Rock Tavern, NY (September 19-20, 1997)-Westminster Presbyterian Church hosted the September Stated Meeting of Northeast Presbytery, with Moderator Dr. T. David Gordon presiding.

Presbytery had received letters from several parties just prior to the May meeting, expressing concern about the sponsorship of a Racial Unity Ministry conference by Redeemer Presbyterian Church. The event, held last January in New York City, rhetorically asked, "What can Christians learn from Martin and Malcolm?"-that is, from Martin Luther King, Jr., and Malcolm X. Northeast Presbytery had declined to take immediate action with regard to Redeemer, and instead asked each of the parties from whom it had received correspondence to write directly to the congregation; if reconciliation proved to be impossible, then the parties were invited to approach the court before its September meeting. One of those parties, the Session of Jupiter (FL) Presbyterian Church, did write to the Clerk of Session of Redeemer, dated June 16, 1997. When the Florida church did not receive a reply, it sent a letter to Northeast Presbytery, requesting that court to take action under Book of Church Order 40-4 ("Courts may sometimes entirely neglect to perform their duty, by which neglect heretical opinions or corrupt practices may be allowed to gain ground; or offenders of a very gross character may be suffered to escape; or some irregularity may not be distinctly recorded by them. In any of these cases their records will by no means exhibit to the higher court a full view of their procedings. If, therefore, the next higher court be well advised that any such irregularity has ocurred on the part of the lower court, it is incumbent on it to take cognizance of the same, and to examine, deliberate and judge in the whole matter as completely as if it had been recorded, and thus brought up by review of the records."). Because the General Assembly had approved the erecting of a new New York Metro Presbytery, which encompasses New York City, Northeast Presbytery was obliged to refer the latest letter from Jupiter to the new presbytery. This is because, upon the convening of the new court (in July), Northeast Presbytery no longer had jurisdiction.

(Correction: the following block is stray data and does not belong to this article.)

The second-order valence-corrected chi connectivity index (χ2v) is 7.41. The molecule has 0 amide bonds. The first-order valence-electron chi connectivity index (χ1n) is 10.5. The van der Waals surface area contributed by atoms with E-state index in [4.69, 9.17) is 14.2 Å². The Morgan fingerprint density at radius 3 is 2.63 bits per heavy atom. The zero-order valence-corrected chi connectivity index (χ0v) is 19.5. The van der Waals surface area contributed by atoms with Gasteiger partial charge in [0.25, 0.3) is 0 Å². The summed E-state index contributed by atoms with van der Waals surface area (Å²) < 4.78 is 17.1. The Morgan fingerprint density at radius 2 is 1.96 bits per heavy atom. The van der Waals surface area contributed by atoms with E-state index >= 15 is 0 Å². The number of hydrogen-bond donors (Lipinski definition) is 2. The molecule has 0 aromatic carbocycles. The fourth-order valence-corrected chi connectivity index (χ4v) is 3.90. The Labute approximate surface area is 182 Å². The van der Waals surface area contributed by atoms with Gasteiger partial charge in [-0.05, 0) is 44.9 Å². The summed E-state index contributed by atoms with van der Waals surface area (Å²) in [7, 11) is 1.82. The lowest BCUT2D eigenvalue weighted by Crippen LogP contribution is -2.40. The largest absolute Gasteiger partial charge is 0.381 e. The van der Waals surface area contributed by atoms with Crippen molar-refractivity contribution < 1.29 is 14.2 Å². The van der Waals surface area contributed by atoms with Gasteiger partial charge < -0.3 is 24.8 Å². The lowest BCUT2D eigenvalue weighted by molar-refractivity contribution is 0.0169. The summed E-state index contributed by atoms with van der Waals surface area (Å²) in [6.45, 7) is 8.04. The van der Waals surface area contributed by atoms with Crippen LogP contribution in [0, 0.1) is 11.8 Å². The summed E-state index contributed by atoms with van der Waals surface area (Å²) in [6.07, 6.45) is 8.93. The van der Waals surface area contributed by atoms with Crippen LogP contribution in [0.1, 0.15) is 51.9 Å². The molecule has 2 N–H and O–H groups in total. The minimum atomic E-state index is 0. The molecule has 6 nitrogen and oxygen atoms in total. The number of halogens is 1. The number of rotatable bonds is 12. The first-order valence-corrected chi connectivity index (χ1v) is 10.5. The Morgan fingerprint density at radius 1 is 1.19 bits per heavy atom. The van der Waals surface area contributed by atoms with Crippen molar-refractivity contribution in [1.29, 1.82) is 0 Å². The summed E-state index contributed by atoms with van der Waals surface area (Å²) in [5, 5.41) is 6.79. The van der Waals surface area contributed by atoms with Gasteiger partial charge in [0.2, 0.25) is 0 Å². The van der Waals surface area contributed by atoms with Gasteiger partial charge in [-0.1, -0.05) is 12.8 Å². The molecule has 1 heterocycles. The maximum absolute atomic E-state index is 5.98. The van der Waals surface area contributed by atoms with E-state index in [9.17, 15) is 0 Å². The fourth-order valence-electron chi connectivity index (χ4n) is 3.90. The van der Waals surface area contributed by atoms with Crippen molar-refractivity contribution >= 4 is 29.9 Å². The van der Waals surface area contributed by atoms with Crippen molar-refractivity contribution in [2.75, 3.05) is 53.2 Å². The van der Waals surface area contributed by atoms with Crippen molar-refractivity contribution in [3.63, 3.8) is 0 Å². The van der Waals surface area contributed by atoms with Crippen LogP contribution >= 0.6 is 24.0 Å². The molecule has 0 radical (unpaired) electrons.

Presbytery transferred Dr. Joseph Gatis from Palmetto Presbytery to minister as a Harvard chaplain. The possessor of numerous academic degrees, Dr. Gatis is a First Amendment lawyer who works for the Rutherford Institute. He is the first evangelical and Reformed chaplain at Harvard since the 1930s.

Presbytery approved for ordination Chris Robinson, who is planning on establishing a church in Portsmouth, NH.

The court licensed Glen Hoburg, who has been designated to work with Harvard students. Among his exceptions to the confessional standards was his not being able to affirm Larger Catechism, Q/A 156, as he professed having a difficulty "with only ministers being able to read Scripture in public." In his view, anybody in good standing may be allowed to read the Word in public worship. However, he indicated that, in practice, he would have teaching and ruling elders to read Scripture. Also licensed were William Spanjer and Tom Morrison.

The court declined to license Carl Shoemaker, due to concerns over his expressions regarding the relationship of law and grace and the doctrine of sanctification. Overturning the favorable recommendation of the candidates committee by the count of 18-10 was a substitute motion, remanding him to the committee for further study.

Presbytery took under care as a ministerial candidate Mr. Art Luse.

Presbytery approved TE Mel Sensinig, who has been on staff at Christ Presbyterian Church, New Haven, to become evangelist for Berea Presbyterian Church, Providence, RI.

The matter of John Evans was back again. Northeast Presbytery voted to send a letter to Southwest Presbytery, informing that court that, in Northeast's view, the question of restoring Mr. Evans to the ministry had been handed over to Southwest. Further, unless Northeast hears differently by its January meeting, it will assume that Southwest has exclusive jurisdiction in the matter. The issue became complicated when Southwest sent the matter back to Northeast (which had imposed the censure), based upon counsel it had apparently received from Atlanta.

RE Norman Therrien, Stated Clerk

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